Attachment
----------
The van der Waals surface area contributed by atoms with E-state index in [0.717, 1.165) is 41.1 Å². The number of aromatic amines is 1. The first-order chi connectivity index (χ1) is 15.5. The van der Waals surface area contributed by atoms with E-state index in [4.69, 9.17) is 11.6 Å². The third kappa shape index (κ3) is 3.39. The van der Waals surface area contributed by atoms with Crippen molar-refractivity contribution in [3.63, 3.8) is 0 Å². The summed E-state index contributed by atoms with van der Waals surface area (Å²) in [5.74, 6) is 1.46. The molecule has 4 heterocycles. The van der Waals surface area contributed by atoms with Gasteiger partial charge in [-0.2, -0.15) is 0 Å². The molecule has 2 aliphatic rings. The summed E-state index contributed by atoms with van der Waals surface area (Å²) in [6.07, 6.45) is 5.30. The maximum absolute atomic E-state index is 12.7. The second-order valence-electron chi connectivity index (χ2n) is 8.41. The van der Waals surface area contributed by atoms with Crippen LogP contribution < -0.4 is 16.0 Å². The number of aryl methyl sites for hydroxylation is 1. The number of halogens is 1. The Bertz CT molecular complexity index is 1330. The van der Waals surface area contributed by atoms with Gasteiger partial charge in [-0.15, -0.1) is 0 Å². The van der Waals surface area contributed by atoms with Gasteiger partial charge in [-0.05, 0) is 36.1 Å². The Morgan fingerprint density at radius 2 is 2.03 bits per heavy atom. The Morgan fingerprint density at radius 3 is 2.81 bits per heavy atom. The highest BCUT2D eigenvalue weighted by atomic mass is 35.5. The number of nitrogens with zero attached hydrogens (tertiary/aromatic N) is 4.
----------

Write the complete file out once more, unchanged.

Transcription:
The van der Waals surface area contributed by atoms with E-state index in [0.717, 1.165) is 41.1 Å². The number of aromatic amines is 1. The first-order chi connectivity index (χ1) is 15.5. The van der Waals surface area contributed by atoms with E-state index in [4.69, 9.17) is 11.6 Å². The third kappa shape index (κ3) is 3.39. The van der Waals surface area contributed by atoms with Crippen molar-refractivity contribution in [3.63, 3.8) is 0 Å². The summed E-state index contributed by atoms with van der Waals surface area (Å²) in [5.74, 6) is 1.46. The molecule has 4 heterocycles. The van der Waals surface area contributed by atoms with Gasteiger partial charge in [-0.2, -0.15) is 0 Å². The molecule has 2 aliphatic rings. The summed E-state index contributed by atoms with van der Waals surface area (Å²) in [6.07, 6.45) is 5.30. The maximum absolute atomic E-state index is 12.7. The second-order valence-electron chi connectivity index (χ2n) is 8.41. The van der Waals surface area contributed by atoms with Crippen LogP contribution < -0.4 is 16.0 Å². The number of aryl methyl sites for hydroxylation is 1. The number of halogens is 1. The Bertz CT molecular complexity index is 1330. The van der Waals surface area contributed by atoms with Gasteiger partial charge in [-0.15, -0.1) is 0 Å². The van der Waals surface area contributed by atoms with Gasteiger partial charge in [-0.05, 0) is 36.1 Å². The Morgan fingerprint density at radius 2 is 2.03 bits per heavy atom. The Morgan fingerprint density at radius 3 is 2.81 bits per heavy atom. The highest BCUT2D eigenvalue weighted by atomic mass is 35.5. The number of nitrogens with zero attached hydrogens (tertiary/aromatic N) is 4.